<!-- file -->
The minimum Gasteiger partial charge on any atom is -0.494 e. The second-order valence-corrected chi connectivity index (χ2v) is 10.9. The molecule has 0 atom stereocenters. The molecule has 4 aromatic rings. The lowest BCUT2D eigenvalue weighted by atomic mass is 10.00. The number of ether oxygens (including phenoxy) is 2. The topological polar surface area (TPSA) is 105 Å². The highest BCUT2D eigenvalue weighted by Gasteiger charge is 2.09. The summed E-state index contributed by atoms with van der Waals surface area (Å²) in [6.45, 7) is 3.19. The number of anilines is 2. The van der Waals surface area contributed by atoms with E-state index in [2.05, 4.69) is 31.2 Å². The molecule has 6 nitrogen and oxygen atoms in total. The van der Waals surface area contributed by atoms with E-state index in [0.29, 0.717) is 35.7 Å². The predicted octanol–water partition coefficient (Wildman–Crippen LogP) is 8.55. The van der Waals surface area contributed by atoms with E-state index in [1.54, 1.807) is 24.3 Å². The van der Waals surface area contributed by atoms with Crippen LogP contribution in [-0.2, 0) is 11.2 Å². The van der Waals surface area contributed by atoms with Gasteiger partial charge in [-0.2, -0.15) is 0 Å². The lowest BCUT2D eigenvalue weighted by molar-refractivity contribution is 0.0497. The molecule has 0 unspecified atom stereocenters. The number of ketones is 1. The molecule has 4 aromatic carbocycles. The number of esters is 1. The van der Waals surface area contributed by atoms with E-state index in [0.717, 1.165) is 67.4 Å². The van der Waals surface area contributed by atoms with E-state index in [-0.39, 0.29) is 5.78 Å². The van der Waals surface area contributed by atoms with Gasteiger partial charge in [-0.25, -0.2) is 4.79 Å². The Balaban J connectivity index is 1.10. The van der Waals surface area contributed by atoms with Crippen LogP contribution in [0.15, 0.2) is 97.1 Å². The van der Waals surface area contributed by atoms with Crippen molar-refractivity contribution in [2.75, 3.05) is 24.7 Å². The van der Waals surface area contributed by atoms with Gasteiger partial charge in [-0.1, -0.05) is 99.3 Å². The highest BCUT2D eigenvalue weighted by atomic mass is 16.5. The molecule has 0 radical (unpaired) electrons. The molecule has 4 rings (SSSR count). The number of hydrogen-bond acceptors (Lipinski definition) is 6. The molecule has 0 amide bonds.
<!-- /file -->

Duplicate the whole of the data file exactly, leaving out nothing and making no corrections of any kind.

The minimum Gasteiger partial charge on any atom is -0.494 e. The second-order valence-corrected chi connectivity index (χ2v) is 10.9. The molecule has 0 atom stereocenters. The molecule has 4 aromatic rings. The lowest BCUT2D eigenvalue weighted by atomic mass is 10.00. The number of ether oxygens (including phenoxy) is 2. The topological polar surface area (TPSA) is 105 Å². The highest BCUT2D eigenvalue weighted by Gasteiger charge is 2.09. The summed E-state index contributed by atoms with van der Waals surface area (Å²) in [6.45, 7) is 3.19. The number of anilines is 2. The van der Waals surface area contributed by atoms with E-state index in [2.05, 4.69) is 31.2 Å². The molecule has 6 nitrogen and oxygen atoms in total. The van der Waals surface area contributed by atoms with E-state index in [0.29, 0.717) is 35.7 Å². The predicted octanol–water partition coefficient (Wildman–Crippen LogP) is 8.55. The van der Waals surface area contributed by atoms with E-state index in [1.54, 1.807) is 24.3 Å². The van der Waals surface area contributed by atoms with Crippen LogP contribution in [-0.2, 0) is 11.2 Å². The van der Waals surface area contributed by atoms with Gasteiger partial charge in [-0.2, -0.15) is 0 Å². The lowest BCUT2D eigenvalue weighted by molar-refractivity contribution is 0.0497. The molecule has 0 unspecified atom stereocenters. The number of ketones is 1. The molecule has 4 aromatic carbocycles. The number of esters is 1. The van der Waals surface area contributed by atoms with E-state index in [0.717, 1.165) is 67.4 Å². The van der Waals surface area contributed by atoms with E-state index in [-0.39, 0.29) is 5.78 Å². The van der Waals surface area contributed by atoms with Gasteiger partial charge in [-0.25, -0.2) is 4.79 Å². The Balaban J connectivity index is 1.10. The van der Waals surface area contributed by atoms with Crippen LogP contribution in [0.15, 0.2) is 97.1 Å². The van der Waals surface area contributed by atoms with Crippen molar-refractivity contribution in [2.75, 3.05) is 24.7 Å². The van der Waals surface area contributed by atoms with Gasteiger partial charge in [-0.1, -0.05) is 99.3 Å². The highest BCUT2D eigenvalue weighted by atomic mass is 16.5. The molecule has 0 radical (unpaired) electrons. The molecule has 4 rings (SSSR count). The number of hydrogen-bond acceptors (Lipinski definition) is 6. The molecule has 0 amide bonds.